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Monday, March 4
The Indiana Daily Student

city education

Indiana AG Rokita’s new education portal allows anyone to report controversial curricula

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Attorney General Todd Rokita published a new dashboard Tuesday that allows members of the public to report “objectionable” school materials or policies.  

Citing a need for students to focus on education rather than “political ideology - either left or right,” the dashboard publishes allegations ranging from gender identity support plans to school support for the BLM movement.  

The dashboard doesn’t specify what counts as "objectionable.” Still, it has already published nearly 30 examples from 13 school corporations and one university campus, including Martinsville High School, Mooresville High School and the IU School of Medicine. 

The Attorney General’s office stated it will follow up on submissions through “investigative tools” like public records requests but doesn’t give any more details. According to Chalkbeat, the office did not respond to questions about what investigations will look like, whether the office will pursue legal action or how submissions are posted. 

As of Friday, Feb. 9, Chalkbeat reported the Attorney General’s office said it would not remove submissions, because the material had at one point been taught. It will, however, post challenges from school districts and update the portal accordingly.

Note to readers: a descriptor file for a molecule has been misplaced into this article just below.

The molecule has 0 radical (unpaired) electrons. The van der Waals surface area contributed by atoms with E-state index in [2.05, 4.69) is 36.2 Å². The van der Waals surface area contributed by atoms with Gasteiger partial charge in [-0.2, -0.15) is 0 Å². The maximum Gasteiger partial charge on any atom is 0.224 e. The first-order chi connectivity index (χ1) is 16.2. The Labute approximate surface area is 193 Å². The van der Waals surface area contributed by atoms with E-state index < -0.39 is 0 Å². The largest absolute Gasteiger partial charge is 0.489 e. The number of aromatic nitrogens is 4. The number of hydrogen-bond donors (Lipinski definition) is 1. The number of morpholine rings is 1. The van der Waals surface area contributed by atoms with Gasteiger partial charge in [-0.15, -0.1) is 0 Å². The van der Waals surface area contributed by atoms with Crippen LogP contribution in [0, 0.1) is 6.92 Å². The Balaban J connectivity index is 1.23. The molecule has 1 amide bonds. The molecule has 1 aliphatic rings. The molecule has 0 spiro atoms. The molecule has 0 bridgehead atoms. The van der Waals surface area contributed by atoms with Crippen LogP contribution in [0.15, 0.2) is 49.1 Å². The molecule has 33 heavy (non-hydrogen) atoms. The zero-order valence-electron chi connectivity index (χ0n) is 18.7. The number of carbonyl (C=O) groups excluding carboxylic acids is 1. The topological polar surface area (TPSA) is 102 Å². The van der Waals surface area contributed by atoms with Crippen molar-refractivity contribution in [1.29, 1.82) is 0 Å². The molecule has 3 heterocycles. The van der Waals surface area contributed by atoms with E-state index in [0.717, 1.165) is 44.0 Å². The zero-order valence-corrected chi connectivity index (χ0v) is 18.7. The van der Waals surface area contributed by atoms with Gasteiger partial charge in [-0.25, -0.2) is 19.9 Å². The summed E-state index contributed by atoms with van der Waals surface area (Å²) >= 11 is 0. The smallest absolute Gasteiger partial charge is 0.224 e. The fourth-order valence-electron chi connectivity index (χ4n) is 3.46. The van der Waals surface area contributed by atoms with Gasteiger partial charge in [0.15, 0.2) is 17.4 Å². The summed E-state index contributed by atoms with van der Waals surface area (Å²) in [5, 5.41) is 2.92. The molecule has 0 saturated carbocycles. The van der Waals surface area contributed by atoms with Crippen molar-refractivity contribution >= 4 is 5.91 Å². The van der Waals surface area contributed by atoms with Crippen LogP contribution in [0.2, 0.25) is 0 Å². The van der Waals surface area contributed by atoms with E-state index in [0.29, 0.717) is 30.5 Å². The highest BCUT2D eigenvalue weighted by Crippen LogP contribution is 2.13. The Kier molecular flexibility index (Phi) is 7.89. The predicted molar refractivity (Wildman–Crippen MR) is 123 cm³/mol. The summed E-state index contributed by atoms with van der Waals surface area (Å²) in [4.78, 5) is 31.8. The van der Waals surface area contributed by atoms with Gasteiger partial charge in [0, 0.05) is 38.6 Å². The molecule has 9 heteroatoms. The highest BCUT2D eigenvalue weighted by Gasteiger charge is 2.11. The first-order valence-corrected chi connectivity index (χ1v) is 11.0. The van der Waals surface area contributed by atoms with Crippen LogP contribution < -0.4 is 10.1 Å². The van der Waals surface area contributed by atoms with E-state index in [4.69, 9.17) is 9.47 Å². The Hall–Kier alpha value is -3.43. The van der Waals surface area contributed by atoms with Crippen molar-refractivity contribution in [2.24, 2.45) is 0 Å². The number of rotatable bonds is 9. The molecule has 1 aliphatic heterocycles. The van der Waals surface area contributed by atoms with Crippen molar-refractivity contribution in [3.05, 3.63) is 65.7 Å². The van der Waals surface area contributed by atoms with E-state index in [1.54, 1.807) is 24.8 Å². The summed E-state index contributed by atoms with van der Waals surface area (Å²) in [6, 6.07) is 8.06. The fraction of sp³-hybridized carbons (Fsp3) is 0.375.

The Attorney General’s office began to update the portal as of Feb. 7, according to the Indiana Capital Chronicle. As of Feb.10, three submissions have been changed: two gender policies from the Clark-Pleasant Community School Corporation are now listed as retired and a gender support plan from New Prarie United School Corporation is now listed as revised in Nov. 2022 

There’s a high bar for disproving submissions: districts must provide documentation that proves policies were repealed or that materials “are not, or were not, provided to a student, communicated to a student or parent, or part of any curriculum, program, or activity made available to the school community by a teacher, school district, or school corporation,” according to a statement sent to districts and provided to Chalkbeat from Corrine L. Youngs, policy director and legislative counsel for the Attorney General. 

Rokita launched the portal without informing the Indiana Department of Education, according to the Indianapolis Star. In a statement on the Attorney General’s website, he called the portal “a platform for students and parents to submit and view real examples of socialist indoctrination from classrooms across the state.” 

What’s on the site? 
The site’s 29 complaints date back to 2018. While people couldn’t publish submissions until Tuesday, the reports include emails and submissions addressed to Rokita. Many of the school districts on the site have already clarified that these policies are out of date, and some posts contain personal contact information for the reporting party. School districts say they were not notified they would be included in the portal. 

Martinsville High School and Mooresville High School have one submission each. The photo submission from Martinsville shows PowerPoint slides discussing sex and gender, adolescent identity and independence from parents. It’s not clear what year the slides are from.